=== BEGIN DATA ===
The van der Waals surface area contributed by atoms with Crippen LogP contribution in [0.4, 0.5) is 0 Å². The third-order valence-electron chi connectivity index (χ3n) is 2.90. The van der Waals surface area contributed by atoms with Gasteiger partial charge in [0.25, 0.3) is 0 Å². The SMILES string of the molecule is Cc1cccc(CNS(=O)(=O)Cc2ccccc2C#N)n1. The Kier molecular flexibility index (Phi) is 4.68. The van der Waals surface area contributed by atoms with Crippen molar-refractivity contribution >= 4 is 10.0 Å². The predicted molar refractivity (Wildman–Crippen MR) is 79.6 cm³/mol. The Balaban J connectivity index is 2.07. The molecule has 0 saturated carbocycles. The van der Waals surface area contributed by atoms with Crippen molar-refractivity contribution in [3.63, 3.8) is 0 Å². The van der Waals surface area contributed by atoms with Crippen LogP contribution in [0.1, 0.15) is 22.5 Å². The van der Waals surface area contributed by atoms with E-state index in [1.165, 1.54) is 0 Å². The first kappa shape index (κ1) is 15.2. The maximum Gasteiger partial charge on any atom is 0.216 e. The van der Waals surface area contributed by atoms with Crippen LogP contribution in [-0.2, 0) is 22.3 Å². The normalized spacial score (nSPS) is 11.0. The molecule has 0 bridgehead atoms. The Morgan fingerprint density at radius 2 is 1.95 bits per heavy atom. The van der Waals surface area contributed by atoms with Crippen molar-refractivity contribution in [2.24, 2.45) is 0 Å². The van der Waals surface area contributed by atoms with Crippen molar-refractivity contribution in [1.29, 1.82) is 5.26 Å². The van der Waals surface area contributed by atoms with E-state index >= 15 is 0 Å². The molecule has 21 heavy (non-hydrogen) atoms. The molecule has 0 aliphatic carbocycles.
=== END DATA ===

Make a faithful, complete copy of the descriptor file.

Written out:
The van der Waals surface area contributed by atoms with Crippen LogP contribution in [0.4, 0.5) is 0 Å². The third-order valence-electron chi connectivity index (χ3n) is 2.90. The van der Waals surface area contributed by atoms with Gasteiger partial charge in [0.25, 0.3) is 0 Å². The SMILES string of the molecule is Cc1cccc(CNS(=O)(=O)Cc2ccccc2C#N)n1. The Kier molecular flexibility index (Phi) is 4.68. The van der Waals surface area contributed by atoms with Crippen molar-refractivity contribution >= 4 is 10.0 Å². The predicted molar refractivity (Wildman–Crippen MR) is 79.6 cm³/mol. The Balaban J connectivity index is 2.07. The molecule has 0 saturated carbocycles. The van der Waals surface area contributed by atoms with Crippen molar-refractivity contribution in [3.63, 3.8) is 0 Å². The van der Waals surface area contributed by atoms with Crippen LogP contribution in [0.1, 0.15) is 22.5 Å². The van der Waals surface area contributed by atoms with E-state index in [1.165, 1.54) is 0 Å². The first kappa shape index (κ1) is 15.2. The maximum Gasteiger partial charge on any atom is 0.216 e. The van der Waals surface area contributed by atoms with Crippen LogP contribution in [-0.2, 0) is 22.3 Å². The normalized spacial score (nSPS) is 11.0. The molecule has 0 bridgehead atoms. The Morgan fingerprint density at radius 2 is 1.95 bits per heavy atom. The van der Waals surface area contributed by atoms with Crippen molar-refractivity contribution in [2.24, 2.45) is 0 Å². The van der Waals surface area contributed by atoms with Crippen molar-refractivity contribution in [1.29, 1.82) is 5.26 Å². The van der Waals surface area contributed by atoms with E-state index >= 15 is 0 Å². The molecule has 21 heavy (non-hydrogen) atoms. The molecule has 0 aliphatic carbocycles.